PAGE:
Ohio Oddities: A Guide to the Curious Attractions of the Buckeye State

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9781886228498: Ohio Oddities: A Guide to the Curious Attractions of the Buckeye State

Ohio—a bland and ordinary Midwestern state, right? Ha! You must never get off the highway. The Buckeye State has no shortage of strange, silly, goofy, quirky, eccentric, and just plain weird people, places, and things—if you know where to look.

And no one has looked in more places for Ohio’s oddities than Neil Zurcher, the popular Fox8 TV travel reporter who makes his living on the road seeking out unusual destinations. This book collects the most remarkable things he’s found in and about the Buckeye State, including:

Mysteries. Like the “bottomless” Blue Hole of Castalia and Ashtabula’s famed Headless Chicken—who lived without a noggin for 38 days.

Big things. Like the World’s Largest . . . Crystal Ball . . . Gathering of Twins . . . Easter Basket . . . Cuckoo Clock . . .

Peculiar claims to fame. Like the “Oldest concrete road in America,” the “World’s fastest pumpkin carver.”

Strange collections. Like the Objects Swallowed by Citizens of Lima; the nation’s only vacuum cleaner museum; and the world’s largest collection of popcorn poppers and peanut roasters.

Notable citizens. Like Balto the Wonder dog, cheesemaking firewalker Komar the Magnificent, and Buckeye Chuck, the weather rodent.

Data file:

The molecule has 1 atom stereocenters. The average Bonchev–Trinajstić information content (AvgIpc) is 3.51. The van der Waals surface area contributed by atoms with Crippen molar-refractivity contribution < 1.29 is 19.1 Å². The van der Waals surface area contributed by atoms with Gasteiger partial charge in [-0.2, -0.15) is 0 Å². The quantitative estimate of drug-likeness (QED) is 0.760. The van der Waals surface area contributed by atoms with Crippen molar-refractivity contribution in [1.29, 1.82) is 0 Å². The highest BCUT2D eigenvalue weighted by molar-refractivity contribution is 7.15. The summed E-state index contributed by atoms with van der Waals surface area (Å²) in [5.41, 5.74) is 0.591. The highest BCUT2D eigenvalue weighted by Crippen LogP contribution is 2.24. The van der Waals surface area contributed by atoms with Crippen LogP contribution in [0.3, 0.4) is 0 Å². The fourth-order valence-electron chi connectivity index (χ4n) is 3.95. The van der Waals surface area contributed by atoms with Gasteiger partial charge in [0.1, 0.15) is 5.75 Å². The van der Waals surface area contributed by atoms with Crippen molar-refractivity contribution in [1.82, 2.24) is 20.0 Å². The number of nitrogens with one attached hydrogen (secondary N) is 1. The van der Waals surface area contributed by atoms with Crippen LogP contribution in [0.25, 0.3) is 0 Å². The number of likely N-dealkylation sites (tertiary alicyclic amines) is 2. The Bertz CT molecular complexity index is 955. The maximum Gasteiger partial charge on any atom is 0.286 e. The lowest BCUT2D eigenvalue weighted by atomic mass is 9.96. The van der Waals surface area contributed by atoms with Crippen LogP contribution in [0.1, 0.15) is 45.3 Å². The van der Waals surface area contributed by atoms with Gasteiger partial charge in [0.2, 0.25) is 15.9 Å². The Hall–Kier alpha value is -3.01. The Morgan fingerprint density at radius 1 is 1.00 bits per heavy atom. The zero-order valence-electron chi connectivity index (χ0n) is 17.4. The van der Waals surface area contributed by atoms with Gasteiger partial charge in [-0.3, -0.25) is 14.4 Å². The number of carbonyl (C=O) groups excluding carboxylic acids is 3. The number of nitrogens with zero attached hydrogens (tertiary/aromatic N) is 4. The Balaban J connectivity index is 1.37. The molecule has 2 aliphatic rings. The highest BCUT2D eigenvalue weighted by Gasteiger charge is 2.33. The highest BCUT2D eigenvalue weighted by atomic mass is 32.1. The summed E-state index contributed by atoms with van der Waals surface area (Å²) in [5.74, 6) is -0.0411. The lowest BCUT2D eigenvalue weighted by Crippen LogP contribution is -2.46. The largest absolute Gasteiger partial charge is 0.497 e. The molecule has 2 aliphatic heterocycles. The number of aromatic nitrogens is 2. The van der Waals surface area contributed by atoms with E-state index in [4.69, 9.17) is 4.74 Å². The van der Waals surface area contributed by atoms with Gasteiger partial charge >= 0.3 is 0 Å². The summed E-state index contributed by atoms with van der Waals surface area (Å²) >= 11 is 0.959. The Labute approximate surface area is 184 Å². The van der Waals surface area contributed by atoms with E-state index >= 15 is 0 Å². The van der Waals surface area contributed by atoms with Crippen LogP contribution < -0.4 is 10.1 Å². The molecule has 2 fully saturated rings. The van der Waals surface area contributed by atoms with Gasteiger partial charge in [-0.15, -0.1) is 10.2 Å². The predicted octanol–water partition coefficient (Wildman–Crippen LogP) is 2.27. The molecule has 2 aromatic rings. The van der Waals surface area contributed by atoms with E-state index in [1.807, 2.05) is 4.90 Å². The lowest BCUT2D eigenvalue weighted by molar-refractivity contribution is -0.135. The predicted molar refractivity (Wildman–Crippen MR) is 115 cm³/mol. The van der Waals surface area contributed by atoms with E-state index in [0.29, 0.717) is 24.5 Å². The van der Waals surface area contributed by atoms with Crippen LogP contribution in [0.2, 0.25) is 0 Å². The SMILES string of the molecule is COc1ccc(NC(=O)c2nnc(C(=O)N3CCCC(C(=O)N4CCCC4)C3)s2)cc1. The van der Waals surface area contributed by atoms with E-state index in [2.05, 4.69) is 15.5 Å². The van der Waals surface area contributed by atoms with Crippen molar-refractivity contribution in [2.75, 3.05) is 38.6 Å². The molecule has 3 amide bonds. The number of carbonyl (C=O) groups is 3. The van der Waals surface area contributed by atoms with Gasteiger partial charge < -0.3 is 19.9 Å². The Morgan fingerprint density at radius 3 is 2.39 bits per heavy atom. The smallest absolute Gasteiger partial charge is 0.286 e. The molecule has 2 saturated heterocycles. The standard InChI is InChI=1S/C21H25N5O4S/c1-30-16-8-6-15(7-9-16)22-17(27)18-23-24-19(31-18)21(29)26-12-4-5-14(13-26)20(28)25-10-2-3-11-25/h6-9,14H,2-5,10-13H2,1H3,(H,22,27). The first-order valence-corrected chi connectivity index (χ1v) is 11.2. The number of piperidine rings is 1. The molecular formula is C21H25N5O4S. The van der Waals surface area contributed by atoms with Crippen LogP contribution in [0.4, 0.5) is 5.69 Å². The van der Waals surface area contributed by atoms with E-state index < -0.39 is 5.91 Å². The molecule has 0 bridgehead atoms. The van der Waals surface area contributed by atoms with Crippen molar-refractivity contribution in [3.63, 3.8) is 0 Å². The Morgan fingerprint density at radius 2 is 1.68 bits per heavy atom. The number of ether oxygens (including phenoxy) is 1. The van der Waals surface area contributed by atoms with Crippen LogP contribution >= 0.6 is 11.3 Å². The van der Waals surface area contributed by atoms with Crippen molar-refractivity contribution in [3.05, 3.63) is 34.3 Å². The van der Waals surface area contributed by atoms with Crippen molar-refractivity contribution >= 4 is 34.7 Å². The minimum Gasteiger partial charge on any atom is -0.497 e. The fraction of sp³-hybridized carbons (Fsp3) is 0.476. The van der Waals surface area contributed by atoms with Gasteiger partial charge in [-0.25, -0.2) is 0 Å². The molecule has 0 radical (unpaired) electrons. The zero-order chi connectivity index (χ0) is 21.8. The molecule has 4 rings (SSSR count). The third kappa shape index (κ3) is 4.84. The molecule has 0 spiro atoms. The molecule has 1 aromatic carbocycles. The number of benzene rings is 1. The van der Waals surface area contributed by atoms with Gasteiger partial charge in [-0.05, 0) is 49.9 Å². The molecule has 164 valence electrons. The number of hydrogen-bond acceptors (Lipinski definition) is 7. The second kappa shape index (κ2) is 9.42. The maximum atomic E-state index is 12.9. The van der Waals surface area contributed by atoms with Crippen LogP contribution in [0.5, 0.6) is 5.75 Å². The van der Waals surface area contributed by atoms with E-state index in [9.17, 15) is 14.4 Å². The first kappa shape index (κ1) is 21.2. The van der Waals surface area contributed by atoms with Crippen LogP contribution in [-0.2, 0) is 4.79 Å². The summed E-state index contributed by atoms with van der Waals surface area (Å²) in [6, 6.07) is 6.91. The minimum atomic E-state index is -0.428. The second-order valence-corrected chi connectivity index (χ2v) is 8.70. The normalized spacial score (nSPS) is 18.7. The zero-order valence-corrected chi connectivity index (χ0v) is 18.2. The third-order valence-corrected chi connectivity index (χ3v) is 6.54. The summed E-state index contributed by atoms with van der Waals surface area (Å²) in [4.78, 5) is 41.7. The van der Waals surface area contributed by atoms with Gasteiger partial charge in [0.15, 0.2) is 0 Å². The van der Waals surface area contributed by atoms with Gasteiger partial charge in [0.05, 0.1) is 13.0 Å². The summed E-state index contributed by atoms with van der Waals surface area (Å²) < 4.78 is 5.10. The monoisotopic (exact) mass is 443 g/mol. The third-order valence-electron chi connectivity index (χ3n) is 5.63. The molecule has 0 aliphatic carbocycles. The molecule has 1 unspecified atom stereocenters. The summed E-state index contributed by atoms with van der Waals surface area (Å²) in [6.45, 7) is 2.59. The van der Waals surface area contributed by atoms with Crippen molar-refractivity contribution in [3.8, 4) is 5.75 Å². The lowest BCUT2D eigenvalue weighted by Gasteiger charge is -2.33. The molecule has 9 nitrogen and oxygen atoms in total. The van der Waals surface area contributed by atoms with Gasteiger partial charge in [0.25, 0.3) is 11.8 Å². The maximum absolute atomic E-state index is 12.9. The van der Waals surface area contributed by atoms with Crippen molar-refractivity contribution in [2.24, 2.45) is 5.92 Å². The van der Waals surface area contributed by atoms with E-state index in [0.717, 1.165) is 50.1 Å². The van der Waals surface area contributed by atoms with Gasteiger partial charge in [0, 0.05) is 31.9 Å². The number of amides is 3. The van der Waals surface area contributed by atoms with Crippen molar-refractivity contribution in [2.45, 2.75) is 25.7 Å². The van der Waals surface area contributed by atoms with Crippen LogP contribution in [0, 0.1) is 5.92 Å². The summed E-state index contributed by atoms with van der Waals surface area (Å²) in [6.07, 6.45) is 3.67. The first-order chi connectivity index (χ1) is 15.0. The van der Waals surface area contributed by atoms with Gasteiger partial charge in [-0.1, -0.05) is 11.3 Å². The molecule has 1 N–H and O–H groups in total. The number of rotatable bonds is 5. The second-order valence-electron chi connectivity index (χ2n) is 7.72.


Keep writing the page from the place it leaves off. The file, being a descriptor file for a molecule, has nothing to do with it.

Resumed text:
And the just-hard-to-explain. Like the Wellington ATM shaped like a Victorian horse and buggy or Ohio’s strange attachment to the bathtub from the U.S.S. Maine.

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About the Author:

Neil Zurcher has reported on unusual travel destinations for Fox8 TV for more than 20 years. His popular “One Tank Trip” reports are the longest-running local travel segment on television. He also writes regularly for AAA Ohio Motorist magazine and is the author of three other books: Neil Zurcher’s Favorite One Tank Trips, More of Neil Zurcher’s One Tank Trips, and One Tank Trips Road Food. All have been local bestsellers. Zurcher received the Distinguished Service award from the Society of Professional Journalism and the “Silver Circle” award from the National Academy of Television Arts and Sciences. Former govenor of Ohio George Voinovich called him “One of the most respected and knowledgeable travel writers in the state.”

Excerpt. Reprinted by permission. All rights reserved.:

NORTHWEST OHIO The Headless Chicken Ashtabula

A little over a half-century ago, a chicken in Ashtabula, entered the record books and probably caused more than a few nightmares.

On New Year’s Eve, 1946, John and Helen Marrison were preparing to celebrate with a nice chicken dinner. Back in those days, at least in Ashtabula, when you wanted chicken for dinner you didn’t head for the freezer. You picked up your ax and headed to the chicken coop. John did just that, selecting an especially active White Rock rooster that had probably awakened him too early one too many times. As he had done countless times before, John grabbed the rooster by the legs and laid its neck against an old railroad tie.

Knowing that his wife was rather partial to cooked chicken necks (she considered them a delicacy), John aimed high with his impromptu guillotine. He had grown up on a farm and had dispatched hundreds of chickens, and there didn’t seem to be anything unusual about this job; the head parted from the body as expected, and the bird flopped around a bit and then went still.